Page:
Served In: Tulip

Review by SAP on 09/16/08  
Score Appearance Smell Taste Mouthfeel Overall Impression Year
72 3 9 14 3 7 2005
15% 2005 Version
Very lightly carbonated, a vigorous pour towards the end of the pour scares up a quickly disappearing, frothy, at most half-finger thick, tan colored head. The beer is a dark, red-plum color that shows a red stained, amber color when held up to the light. The aroma has a light tartness to it as well as a Sauvignon Blanc like grape fruitiness along with a nice barrel influence that takes the form of soft vanillin notes, and some spicy oak character. Berry flavors reminiscent of a merlot are noticeable at times in the nose as well. There is a light funkiness here that provides a touch of mustiness, some cured moldy leather notes and a faint yet fruity cheese note. There is definitely a bit of alcohol noticeable here in the aroma too and it provides a touch of heat.

Lightly carbonated, with just a hint of a carbonic prickle. The beer is fairly light, certainly for a beer of this strength, and only has a medium heft to it. There is a light, grape-like sweetness to this beer that is not quite offset by a light tartness in the finish. A bit of alcohol, spicy & tannic oak, and spicy esters provide a touch of bitterness and piquancy to the finish that lingers into a very soft, throat coating burn. This picks up a lightly concentrated, jam-like fruit note that reminds me of a combination of sweet black cherries, blackberries and a rich currant note. This picks up a sweet nuttiness as it warms up, though it does not actually gain any sweetness (in fact it probably gets less so), it is just that it picks up a nut meat sweetness.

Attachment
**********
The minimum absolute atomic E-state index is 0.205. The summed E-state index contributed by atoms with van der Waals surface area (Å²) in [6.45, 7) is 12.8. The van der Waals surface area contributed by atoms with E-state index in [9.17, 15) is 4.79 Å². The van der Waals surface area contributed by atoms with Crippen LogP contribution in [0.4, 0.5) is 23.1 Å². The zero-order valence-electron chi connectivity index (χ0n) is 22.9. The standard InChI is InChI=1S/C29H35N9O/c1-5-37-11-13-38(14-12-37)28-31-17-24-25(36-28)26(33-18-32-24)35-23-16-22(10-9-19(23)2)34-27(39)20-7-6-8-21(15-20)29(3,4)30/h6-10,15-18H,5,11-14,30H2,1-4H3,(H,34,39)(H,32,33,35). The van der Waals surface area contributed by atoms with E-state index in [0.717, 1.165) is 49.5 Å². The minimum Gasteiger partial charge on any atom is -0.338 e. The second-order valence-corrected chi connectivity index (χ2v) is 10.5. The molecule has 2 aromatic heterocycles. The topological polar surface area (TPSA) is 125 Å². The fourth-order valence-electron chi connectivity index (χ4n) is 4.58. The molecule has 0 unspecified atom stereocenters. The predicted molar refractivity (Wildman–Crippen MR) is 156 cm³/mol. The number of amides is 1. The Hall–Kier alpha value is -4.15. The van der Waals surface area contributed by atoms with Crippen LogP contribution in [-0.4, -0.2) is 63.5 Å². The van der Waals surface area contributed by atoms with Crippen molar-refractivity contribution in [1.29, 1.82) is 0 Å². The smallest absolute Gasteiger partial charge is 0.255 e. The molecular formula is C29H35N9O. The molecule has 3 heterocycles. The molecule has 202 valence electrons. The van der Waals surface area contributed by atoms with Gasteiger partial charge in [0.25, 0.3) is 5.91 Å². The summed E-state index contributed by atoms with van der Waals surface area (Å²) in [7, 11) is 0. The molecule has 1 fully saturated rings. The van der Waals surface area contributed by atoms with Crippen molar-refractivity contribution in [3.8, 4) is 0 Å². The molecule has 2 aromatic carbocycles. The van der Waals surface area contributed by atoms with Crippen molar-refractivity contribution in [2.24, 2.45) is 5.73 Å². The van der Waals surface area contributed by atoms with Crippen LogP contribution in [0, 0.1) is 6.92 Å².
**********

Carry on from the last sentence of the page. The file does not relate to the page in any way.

While not overly heavy, this is somehow a sipping beer. It really reminds me a lot of a fruity, berry focused, oak aged red wine of some sort (with a touch of tartness thrown in). An interesting beer that is for sure, the slight carbonation makes it seem that much more wine-like. This is definitely a good sipping beer, I certainly wouldn't want to have to finish a bottle by myself.

Served In: Tulip

Review by Westside Threat on 01/12/08  
Score Appearance Smell Taste Mouthfeel Overall Impression Year
80 3 9 16 4 8 0
2006 blended 10/07

A: Vivacious auburn hue. Seems to be unfiltered…not necessarily hazy but can’t see through it. The head is sticky like soap suds, a simple khaki color. Few stray streams of bubbles flow to the surface.

S: Mildly pungent oak, some soapy strawberries, perhaps raspberries and artificial blueberries. And lots of peach yogurt.

T: Oak hits the tongue first without as much pungentness as the odor would lead you to believe. Fruity aspects come next with some sharp red berries as well as some blueberries. This is one of those beers that tastes exactly like it smells….and the next step goes right in stride with it. The peach yogurt moves in, dragging the rest of the oak with it. Finishes somewhat floral, quite bitter with browned apple core, some vinegar and some tea qualities.

M: Medium body with a soft mouthfeel.

D: Nice beer. Quality sour with dope brett aspects. Not top of the heap but definitely enjoyable.

Served In: Tulip